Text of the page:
In this concluding volume of a historical fiction trilogy set in the 1600s, a farm boy with a remarkable memory pursues a new life in Amsterdam while searching for a girl he encountered as a child.
When he was small, Dirck Becker spent a memorable afternoon with an orphaned Gypsy girl. Now in his late teens, Dirck is determined to leave the farm where he grew up and use his rare gift—the ability to remember meticulous details—to find his fortune in Amsterdam and hopefully locate this fascinating orphan girl too. The girl is Nelleke, adopted by a wealthy Amsterdam merchant family, who devotes her days to obsessively studying insects and recording her detailed observations in notebooks. Disappointed in the opportunities afforded to women in the Dutch Republic, Nelleke plans to journey across the ocean to New Amsterdam despite knowing her parents will disapprove. Meanwhile, Dirck worries that his talent for remembering everything from the rules of chess to the parts of a ship will lead others around him to distrust him. These two ambitious young people are destined to meet again—but when it finally happens, their reunion isn’t what Dirck imagined. This installment (following The New Worlds of Isabela Calderón, 2014) guides readers to an earlier era through the sweet smell of the pannekoeken hawked by street vendors on the Dam and the cries of the city’s night watchmen that cut through the dark; readers will likely feel as though they are roaming the streets alongside the characters. But, as in the first two volumes of the Amsterdam Trilogy, the weak link remains Nelleke. With her exotic beauty, unbridled intelligence, and ability to charm everyone she meets through her eccentric enthusiasm, Nelleke veers too far into Manic Pixie Dream Girl territory to be believable. Fortunately, in this volume White (Autumns of Our Joy, 2015, etc.) actually reveals flaws in Nelleke’s character, making her both more realistic and more tolerable. The book ties up loose ends for all of the characters in the trilogy, both major and minor, and should leave readers feeling fulfilled.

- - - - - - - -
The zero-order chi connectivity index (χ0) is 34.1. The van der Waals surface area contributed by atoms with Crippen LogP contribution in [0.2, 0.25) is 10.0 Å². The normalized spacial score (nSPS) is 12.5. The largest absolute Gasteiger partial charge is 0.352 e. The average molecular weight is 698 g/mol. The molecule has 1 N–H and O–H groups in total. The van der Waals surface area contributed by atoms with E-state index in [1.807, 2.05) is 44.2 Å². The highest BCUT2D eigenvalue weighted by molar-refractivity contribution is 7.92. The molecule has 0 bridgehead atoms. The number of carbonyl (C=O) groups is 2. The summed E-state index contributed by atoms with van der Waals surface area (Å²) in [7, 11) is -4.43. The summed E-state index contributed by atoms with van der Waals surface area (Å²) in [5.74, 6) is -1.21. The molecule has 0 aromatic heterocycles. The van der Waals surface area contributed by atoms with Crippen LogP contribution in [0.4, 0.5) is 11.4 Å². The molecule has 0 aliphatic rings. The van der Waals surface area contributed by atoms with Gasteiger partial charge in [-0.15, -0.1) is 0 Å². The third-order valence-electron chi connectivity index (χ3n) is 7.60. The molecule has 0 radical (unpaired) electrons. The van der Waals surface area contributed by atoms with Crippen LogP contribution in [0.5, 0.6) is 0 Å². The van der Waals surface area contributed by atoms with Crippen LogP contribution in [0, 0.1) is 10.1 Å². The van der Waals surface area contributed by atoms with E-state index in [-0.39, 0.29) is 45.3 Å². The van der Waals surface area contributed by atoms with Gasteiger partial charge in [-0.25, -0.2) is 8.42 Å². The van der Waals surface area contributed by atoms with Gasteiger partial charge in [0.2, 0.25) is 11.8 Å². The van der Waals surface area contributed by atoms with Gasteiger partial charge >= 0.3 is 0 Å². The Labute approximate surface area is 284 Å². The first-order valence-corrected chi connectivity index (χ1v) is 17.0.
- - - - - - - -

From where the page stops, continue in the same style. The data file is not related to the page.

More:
A satisfying trip back in time takes readers to the Dutch Republic in the 17th century.